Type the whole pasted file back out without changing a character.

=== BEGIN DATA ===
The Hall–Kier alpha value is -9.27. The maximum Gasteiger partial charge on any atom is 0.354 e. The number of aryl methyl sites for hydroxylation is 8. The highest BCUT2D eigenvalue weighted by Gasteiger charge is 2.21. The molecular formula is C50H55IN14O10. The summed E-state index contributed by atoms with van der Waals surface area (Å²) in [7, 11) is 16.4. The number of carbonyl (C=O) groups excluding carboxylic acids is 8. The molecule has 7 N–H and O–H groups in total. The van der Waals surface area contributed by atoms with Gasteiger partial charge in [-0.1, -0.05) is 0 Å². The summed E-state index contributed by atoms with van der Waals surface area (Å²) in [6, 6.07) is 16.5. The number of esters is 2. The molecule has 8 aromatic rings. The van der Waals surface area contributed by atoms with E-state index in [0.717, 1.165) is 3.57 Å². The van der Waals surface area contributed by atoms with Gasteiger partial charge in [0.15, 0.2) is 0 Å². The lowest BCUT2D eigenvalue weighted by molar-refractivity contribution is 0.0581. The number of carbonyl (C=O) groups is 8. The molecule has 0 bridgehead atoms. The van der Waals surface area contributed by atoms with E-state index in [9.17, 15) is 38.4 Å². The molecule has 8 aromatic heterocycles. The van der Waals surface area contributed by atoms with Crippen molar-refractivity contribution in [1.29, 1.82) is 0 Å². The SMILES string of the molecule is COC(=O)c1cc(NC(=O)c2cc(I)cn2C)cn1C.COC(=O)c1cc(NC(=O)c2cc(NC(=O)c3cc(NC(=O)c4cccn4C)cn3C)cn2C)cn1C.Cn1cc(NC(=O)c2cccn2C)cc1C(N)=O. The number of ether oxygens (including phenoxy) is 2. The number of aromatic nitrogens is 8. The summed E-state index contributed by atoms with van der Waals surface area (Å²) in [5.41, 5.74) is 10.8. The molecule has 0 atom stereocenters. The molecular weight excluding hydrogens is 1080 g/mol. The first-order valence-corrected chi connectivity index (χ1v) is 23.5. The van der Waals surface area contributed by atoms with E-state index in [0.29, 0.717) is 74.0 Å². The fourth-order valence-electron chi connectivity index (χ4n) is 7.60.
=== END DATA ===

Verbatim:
The Hall–Kier alpha value is -9.27. The maximum Gasteiger partial charge on any atom is 0.354 e. The number of aryl methyl sites for hydroxylation is 8. The highest BCUT2D eigenvalue weighted by Gasteiger charge is 2.21. The molecular formula is C50H55IN14O10. The summed E-state index contributed by atoms with van der Waals surface area (Å²) in [7, 11) is 16.4. The number of carbonyl (C=O) groups excluding carboxylic acids is 8. The molecule has 7 N–H and O–H groups in total. The van der Waals surface area contributed by atoms with Gasteiger partial charge in [-0.1, -0.05) is 0 Å². The summed E-state index contributed by atoms with van der Waals surface area (Å²) in [6, 6.07) is 16.5. The number of esters is 2. The molecule has 8 aromatic rings. The van der Waals surface area contributed by atoms with E-state index in [0.717, 1.165) is 3.57 Å². The van der Waals surface area contributed by atoms with Gasteiger partial charge in [0.15, 0.2) is 0 Å². The lowest BCUT2D eigenvalue weighted by molar-refractivity contribution is 0.0581. The number of carbonyl (C=O) groups is 8. The molecule has 0 bridgehead atoms. The van der Waals surface area contributed by atoms with E-state index in [9.17, 15) is 38.4 Å². The molecule has 8 aromatic heterocycles. The van der Waals surface area contributed by atoms with Crippen molar-refractivity contribution in [1.29, 1.82) is 0 Å². The SMILES string of the molecule is COC(=O)c1cc(NC(=O)c2cc(I)cn2C)cn1C.COC(=O)c1cc(NC(=O)c2cc(NC(=O)c3cc(NC(=O)c4cccn4C)cn3C)cn2C)cn1C.Cn1cc(NC(=O)c2cccn2C)cc1C(N)=O. The number of ether oxygens (including phenoxy) is 2. The number of aromatic nitrogens is 8. The summed E-state index contributed by atoms with van der Waals surface area (Å²) in [5.41, 5.74) is 10.8. The molecule has 0 atom stereocenters. The molecular weight excluding hydrogens is 1080 g/mol. The first-order valence-corrected chi connectivity index (χ1v) is 23.5. The van der Waals surface area contributed by atoms with E-state index in [0.29, 0.717) is 74.0 Å². The fourth-order valence-electron chi connectivity index (χ4n) is 7.60.